BRITAIN has made “laughably slow” progress in cutting the gender pay gap despite Government initiatives to tackle workplace inequality, according to a leading Yorkshire businesswoman.
Griselda Togobo, the managing director of the networking organisation Forward Ladies, made the comments as new figures revealed that the gender pay gap stands at 18.5 per cent in Yorkshire and the Humber, which is higher than the national average.
Across the UK, the gender pay gap stands at a record low of 18.1 per cent, according to the Government, and it estimates that eliminating work-related gender pay gaps could add £150bn to annual GDP (gross domestic product) by 2025.
Ms Togobo said: “Today has been labelled equal pay day, and for the first time employers will be required to publish their gender pay gap.
And it’s about time. There’s a risk of going backwards and losing some of the rights that women have fought for over many years.”
She added: “Britain’s gender pay gap has been consistent over the years and any progress is laughably slow. Women still earn significantly less than men on average and the gulf shows no sign of closing; with campaigners claiming it will take over 60 years to close at the current rate of progress.
“The root of this problem is down to the work and commitment of women, and how in our modern society, women are significantly undervalued – even when both men and women are required to have the same education and skills, and they are performing the same job within the same organisation.”
Ms Togobo said the Government is committed to ensuring the gap is eliminated within a generation, but she was not convinced this was translating into action in corporate Britain.
She added: “Gender pay reporting puts large employers, including the public sector, in the spotlight as they publish their gender pay gap and gender bonus gap for the first time.
“But this quite simply is not enough. It’s vital that the Government puts more weight behind measures needed to ensure employers tackle pay discrimination, improved flexible working, mentoring and paternity leave head on, and help get more women into senior posts and their rightful position.”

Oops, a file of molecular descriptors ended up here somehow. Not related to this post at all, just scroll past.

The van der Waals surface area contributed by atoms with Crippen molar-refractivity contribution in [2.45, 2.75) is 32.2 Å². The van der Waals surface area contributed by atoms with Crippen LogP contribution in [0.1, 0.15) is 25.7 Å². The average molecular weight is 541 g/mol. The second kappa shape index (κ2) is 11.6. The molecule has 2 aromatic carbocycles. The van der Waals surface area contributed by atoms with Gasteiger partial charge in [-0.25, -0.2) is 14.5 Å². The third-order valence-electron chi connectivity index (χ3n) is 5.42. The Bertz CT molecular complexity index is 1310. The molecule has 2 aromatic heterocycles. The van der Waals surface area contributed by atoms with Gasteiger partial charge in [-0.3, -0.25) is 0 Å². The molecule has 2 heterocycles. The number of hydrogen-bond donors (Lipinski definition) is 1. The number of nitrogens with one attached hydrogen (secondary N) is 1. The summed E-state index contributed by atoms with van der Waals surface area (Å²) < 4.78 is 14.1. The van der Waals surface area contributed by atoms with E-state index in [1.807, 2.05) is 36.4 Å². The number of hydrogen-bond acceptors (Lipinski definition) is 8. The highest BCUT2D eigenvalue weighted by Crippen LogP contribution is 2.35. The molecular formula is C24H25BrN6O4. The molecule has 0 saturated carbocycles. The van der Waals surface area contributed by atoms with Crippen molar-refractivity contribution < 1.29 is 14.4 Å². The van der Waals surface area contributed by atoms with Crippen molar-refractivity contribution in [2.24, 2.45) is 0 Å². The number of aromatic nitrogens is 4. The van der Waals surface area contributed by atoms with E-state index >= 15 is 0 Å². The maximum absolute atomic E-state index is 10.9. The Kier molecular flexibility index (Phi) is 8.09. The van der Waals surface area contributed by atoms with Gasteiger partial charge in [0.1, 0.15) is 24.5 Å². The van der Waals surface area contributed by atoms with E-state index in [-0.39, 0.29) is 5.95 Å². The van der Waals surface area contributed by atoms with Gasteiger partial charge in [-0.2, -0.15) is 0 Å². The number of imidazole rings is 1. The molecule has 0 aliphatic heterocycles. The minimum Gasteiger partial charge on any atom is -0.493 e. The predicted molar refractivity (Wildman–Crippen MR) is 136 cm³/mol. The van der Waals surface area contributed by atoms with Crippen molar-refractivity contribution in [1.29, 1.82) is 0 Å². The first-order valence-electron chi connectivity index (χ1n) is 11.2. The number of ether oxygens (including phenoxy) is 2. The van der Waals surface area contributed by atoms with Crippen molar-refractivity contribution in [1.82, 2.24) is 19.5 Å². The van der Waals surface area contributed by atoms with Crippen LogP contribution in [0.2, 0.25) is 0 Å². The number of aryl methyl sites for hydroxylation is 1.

Rachel Hannan, a Yorkshire-based business investor, said that reporting gender pay gaps was helpful in focusing employers’ attention on the importance and benefits of fair and transparent pay arrangements, where job role and contribution, rather than gender, is the key driver of pay.
She added: “However, we need to be careful that we are interpreting the data correctly, and it is used to illustrate instances of clearly unfair practice, rather than ‘naming and shaming’ companies who are more progressive in terms of gender pay... but given their industries, and the fairly broad brush metrics being collated, their raw data might give a less favourable impression.”
Minister for Women and Equalities, Justine Greening, said: “We have more women in work, more women-led businesses than ever before and the highest proportion of women on the boards of our biggest companies.
“This has helped us to narrow the gender pay gap to a record 18.1 per cent – but we want to eliminate it completely.
“Helping women to reach their full potential isn’t only the right thing to do, it makes good economic sense and is good for business. I am proud that the UK is championing gender equality and now those employers that are leading the way will clearly stand out with these requirements.”
The UK is one of the first countries to require companies to report gender pay gaps. Voluntary, private and public sector employers with 250 or more employees will be required to publish their figures by April 2018.
Andy Tuscher, the regional head of the EEF, the manufacturers’ organisation, said the transparency the data would drive is important, but he added: “Just a handful of engineering apprentices and graduates are female and far too few young girls are studying those all-important STEM subjects.
“Until we are able to move the dial on female recruitment we are unlikely to see much movement on closing the gender pay gap.”